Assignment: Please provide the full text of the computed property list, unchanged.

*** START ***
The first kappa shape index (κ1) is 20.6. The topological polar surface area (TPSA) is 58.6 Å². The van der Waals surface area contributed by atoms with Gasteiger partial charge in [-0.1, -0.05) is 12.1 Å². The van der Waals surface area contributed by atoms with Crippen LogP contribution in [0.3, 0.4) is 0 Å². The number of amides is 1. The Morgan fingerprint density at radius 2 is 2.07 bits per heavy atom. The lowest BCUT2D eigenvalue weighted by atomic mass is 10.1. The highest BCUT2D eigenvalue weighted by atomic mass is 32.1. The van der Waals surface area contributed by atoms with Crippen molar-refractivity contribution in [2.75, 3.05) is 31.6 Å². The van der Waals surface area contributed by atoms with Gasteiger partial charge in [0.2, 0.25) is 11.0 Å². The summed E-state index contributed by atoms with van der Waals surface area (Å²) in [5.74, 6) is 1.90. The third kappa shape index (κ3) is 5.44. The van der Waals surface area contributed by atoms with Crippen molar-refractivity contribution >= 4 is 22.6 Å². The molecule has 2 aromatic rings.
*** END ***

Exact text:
The first kappa shape index (κ1) is 20.6. The topological polar surface area (TPSA) is 58.6 Å². The van der Waals surface area contributed by atoms with Gasteiger partial charge in [-0.1, -0.05) is 12.1 Å². The van der Waals surface area contributed by atoms with Crippen LogP contribution in [0.3, 0.4) is 0 Å². The number of amides is 1. The Morgan fingerprint density at radius 2 is 2.07 bits per heavy atom. The lowest BCUT2D eigenvalue weighted by atomic mass is 10.1. The highest BCUT2D eigenvalue weighted by atomic mass is 32.1. The van der Waals surface area contributed by atoms with Crippen molar-refractivity contribution in [2.75, 3.05) is 31.6 Å². The van der Waals surface area contributed by atoms with Gasteiger partial charge in [0.2, 0.25) is 11.0 Å². The summed E-state index contributed by atoms with van der Waals surface area (Å²) in [5.74, 6) is 1.90. The third kappa shape index (κ3) is 5.44. The van der Waals surface area contributed by atoms with Crippen molar-refractivity contribution >= 4 is 22.6 Å². The molecule has 2 aromatic rings.